Film is an incredibly frustrating, but satisfying photographic medium. I first fell in love with photography using an old Minolta and then quickly got tired of dealing with the chemicals that come with film. After a long time of working with pixels, I've recently rediscovered film's magic through a small camera given to me by my grandmother and want to share some of the moments I've captured.
One of the hardest things about film is having to choose the ISO of the film (i.e., how sensitive it is to light) and stick with it no matter the conditions. What I was shooting with above isn't made for night-time photography, but this duo was using some pretty intense lighting to shoot their fun and over-the-top photos.
My favorite film shots are ones where the nature of the film successfully adds something to what you see. In this case it's the grain of the film that reinforces the natural chaos of the sunrise and the expansive poppy field. Every time I see this image I also get really sleepy because it took several days of waking up before the sunrise to get the shot I wanted.
Film is finicky and it expires. This particular roll was a couple of years past its prime and was stored in a room with large temperature fluctuations. This made the images look like they could be from the beginning of the 20th Century and are truly unique since I can't recreate the roll.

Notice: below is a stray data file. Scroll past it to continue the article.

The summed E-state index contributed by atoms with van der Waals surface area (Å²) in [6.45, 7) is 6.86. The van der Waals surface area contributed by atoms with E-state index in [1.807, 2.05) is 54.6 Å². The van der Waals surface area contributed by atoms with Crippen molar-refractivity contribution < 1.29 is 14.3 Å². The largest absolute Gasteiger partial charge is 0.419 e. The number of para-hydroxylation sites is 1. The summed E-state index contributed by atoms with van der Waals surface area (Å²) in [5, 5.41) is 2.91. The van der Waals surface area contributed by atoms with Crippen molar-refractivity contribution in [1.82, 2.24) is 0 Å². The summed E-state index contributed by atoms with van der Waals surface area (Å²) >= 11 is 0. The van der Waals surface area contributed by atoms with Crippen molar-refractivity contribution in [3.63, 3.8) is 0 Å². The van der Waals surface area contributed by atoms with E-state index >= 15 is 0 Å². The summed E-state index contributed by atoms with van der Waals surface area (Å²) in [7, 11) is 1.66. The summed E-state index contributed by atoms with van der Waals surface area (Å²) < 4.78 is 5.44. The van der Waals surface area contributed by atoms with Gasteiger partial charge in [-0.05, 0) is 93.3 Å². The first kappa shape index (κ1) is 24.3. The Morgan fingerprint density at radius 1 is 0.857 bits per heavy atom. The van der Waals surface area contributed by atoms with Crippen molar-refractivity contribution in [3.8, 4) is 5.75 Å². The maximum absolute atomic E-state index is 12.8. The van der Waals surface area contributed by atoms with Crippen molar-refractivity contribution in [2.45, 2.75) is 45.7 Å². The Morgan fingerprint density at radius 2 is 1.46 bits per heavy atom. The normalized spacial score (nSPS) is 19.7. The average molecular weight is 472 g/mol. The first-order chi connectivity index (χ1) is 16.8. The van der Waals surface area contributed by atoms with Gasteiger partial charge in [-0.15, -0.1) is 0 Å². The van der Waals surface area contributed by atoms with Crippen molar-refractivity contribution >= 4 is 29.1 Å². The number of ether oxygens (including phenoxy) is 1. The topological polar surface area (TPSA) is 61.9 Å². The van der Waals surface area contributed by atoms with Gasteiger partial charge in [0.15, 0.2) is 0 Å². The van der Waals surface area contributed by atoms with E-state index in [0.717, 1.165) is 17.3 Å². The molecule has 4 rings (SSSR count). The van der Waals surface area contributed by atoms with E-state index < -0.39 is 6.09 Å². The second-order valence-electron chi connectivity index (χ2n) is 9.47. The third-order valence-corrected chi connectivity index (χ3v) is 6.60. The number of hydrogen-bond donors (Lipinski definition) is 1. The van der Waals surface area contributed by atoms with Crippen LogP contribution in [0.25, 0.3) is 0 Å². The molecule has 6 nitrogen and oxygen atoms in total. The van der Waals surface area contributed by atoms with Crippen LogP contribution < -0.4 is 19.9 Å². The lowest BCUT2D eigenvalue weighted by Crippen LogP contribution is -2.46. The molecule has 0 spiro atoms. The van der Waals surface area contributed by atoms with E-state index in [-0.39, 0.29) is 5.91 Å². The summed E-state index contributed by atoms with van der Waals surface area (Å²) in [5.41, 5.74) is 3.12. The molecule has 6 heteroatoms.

There's a reason Instagram filters that were meant to make images look like they were shot on film became so popular. Film's colors create a cozy, familiar aesthetic that so many people love, including myself.
Landscape photography with 35mm film is a bit counter-intuitive since digital has advanced so much and larger format films do a much better job, but I still think there's something pretty about its imperfection.
Unrelated to film specifically, sometimes images are best when part of a composite or series. This is a window at the house of one of my favorite artists, Alice Meyer Wallace. Some of her best paintings have been created by looking through that window and I was hoping to capture some of that inspiration.
These particular photos of Paros were taken with an old Minolta camera of my mother's, who had likely also taken similar shots when she first moved to Greece. Using her camera and seeing the images come out like they were shot a couple of decades ago felt a little like I was seeing Greece through her eyes.
Finally, a sunrise shot with a couple of ducks that were annoyed at my being there! All the images in this post are available in limited edition print runs (only 5 of each), so get in touch if you're interested in buying for the holidays (firstname.lastname@example.org). Thank you for reading and letting me share these moments on film with you.